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5G Test Challenges Brought on by 5G Physical Layer Changes

Published: 4th March 2021

5G Test Challenges

In the previous blog post, we explored the physical layer changes introduced in 5G, particularly in devices supporting millimeter wave (mmWave) frequencies, and some of the exciting use cases enabled by these changes. The improved physical layer has made it extremely important, and challenging, to validate end user device performance to ensure success in all of the use cases.

Let’s explore some of the test challenges associated with device operation at mmWave frequencies.

Complex Test Assembly – More antennas and more frequency bands have resulted in a dramatic increase in the complexity of test setup when scaled from R&D to production, especially when moving from a single device under test (DUT) to multi-DUT testing. In a multi-DUT setup, apart from the mmWave test equipment, DUT and over-the-air (OTA) chambers, the test setup requires use of multiple RF switches, control box, measurement antennas, RF cables and adapters, making it important to ensure the components are compatible with each other and the overall system is well calibrated.

Beamforming Characterization and Verification – Beamforming characterization aims to find the proper phase angle and gain for each antenna element in order to steer radio energy in a desired direction for the specific DUT design. In the case of beamforming verification, primarily performed at the device verification stage, the DUT itself sets the specific phase and gain for each antenna element required to generate a beam in a certain direction. Both beam characterization and verification across multiple antenna arrays and polarizations is crucial, as the beam pattern at mmWave frequencies is sensitive to antenna packaging, final product casing and multiple channel variations.

Signal Susceptibility to RF Impairments – A typical mmWave transceiver circuit consists of several components including mixers, local oscillator, phase shifters, power amplifiers, low noise amplifiers, integrated antennas, etc. The characteristics of these components can dramatically affect the performance of the communication system.Any imperfections resulting from either a manufacturing defect or mutating frequency response can notably degrade signal quality resulting in poor error vector magnitude (EVM). These effects intensify even further at higher mmWave frequencies, denser modulation schemes and larger antenna array sizes, making test and measurement highly sensitive to RF impairments.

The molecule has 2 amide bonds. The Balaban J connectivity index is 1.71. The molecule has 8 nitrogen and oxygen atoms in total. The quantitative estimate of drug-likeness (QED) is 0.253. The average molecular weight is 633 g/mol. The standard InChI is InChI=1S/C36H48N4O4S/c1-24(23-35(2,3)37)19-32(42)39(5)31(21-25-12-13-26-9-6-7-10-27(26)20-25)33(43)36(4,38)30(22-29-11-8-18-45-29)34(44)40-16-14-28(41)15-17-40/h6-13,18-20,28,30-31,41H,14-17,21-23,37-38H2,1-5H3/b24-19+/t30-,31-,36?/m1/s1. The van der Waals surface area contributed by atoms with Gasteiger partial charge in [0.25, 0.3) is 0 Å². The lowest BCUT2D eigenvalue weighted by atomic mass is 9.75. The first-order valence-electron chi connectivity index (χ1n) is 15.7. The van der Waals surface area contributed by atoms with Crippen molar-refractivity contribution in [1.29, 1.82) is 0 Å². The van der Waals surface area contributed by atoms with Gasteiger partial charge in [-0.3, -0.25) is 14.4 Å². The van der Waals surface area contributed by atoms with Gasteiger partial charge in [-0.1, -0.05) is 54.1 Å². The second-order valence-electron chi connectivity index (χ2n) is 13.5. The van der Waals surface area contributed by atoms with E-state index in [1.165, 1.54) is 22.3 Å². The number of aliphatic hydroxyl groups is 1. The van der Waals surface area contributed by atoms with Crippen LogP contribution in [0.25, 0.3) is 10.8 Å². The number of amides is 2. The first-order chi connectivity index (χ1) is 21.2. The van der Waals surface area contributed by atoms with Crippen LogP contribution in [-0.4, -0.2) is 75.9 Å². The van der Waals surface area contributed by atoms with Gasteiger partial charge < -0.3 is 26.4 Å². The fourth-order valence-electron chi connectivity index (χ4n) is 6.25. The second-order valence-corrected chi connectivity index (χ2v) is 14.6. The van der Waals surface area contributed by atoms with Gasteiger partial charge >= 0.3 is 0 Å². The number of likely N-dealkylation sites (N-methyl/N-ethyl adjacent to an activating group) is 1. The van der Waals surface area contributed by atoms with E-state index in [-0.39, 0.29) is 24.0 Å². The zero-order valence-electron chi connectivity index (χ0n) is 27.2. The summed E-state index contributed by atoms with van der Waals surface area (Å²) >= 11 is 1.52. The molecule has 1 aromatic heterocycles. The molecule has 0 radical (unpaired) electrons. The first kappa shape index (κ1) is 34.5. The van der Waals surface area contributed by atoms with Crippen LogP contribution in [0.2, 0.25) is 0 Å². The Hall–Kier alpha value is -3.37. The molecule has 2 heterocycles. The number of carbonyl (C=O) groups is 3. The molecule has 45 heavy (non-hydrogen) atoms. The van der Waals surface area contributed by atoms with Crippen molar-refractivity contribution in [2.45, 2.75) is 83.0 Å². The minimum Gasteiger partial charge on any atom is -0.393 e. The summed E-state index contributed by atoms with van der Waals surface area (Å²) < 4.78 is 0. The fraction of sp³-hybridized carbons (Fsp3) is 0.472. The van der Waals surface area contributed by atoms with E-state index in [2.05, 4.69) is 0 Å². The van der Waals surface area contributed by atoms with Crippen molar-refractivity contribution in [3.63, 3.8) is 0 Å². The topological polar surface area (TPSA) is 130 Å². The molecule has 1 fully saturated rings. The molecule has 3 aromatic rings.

Exhaustive Test Execution – 5G offers a wide range of physical layer features supporting multiple bands, bandwidths, sub carrier spacings, modulation schemes, etc., enabling implementation across a variety of use models. However, this gives rise to a broad range of test cases that must be executed to ensure holistic device quality check and comprehensive verification, increasing the overall test time.

Higher Cost of Test and Increased Time to Market – From a manufacturing or production point of view, all of the above challenges could increase the cost of test and really slow down the time to market, significantly curtailing production throughput and overall cost economics.

Test and Measurement Considerations

Having outlined some of the key test challenges, let’s take a look at some of the test and measurement considerations that can help overcome these challenges.

Choosing the Right OTA Test Chamber – There are two types of OTA test methods: direct far field (DFF) and compact antenna test range (CATR). The choice between the two is largely dictated by the size of the antenna module and its location inside the hardware. Care must be taken to position the device in the far field region to ensure E & H fields are orthogonal to each other and the beam pattern is stable.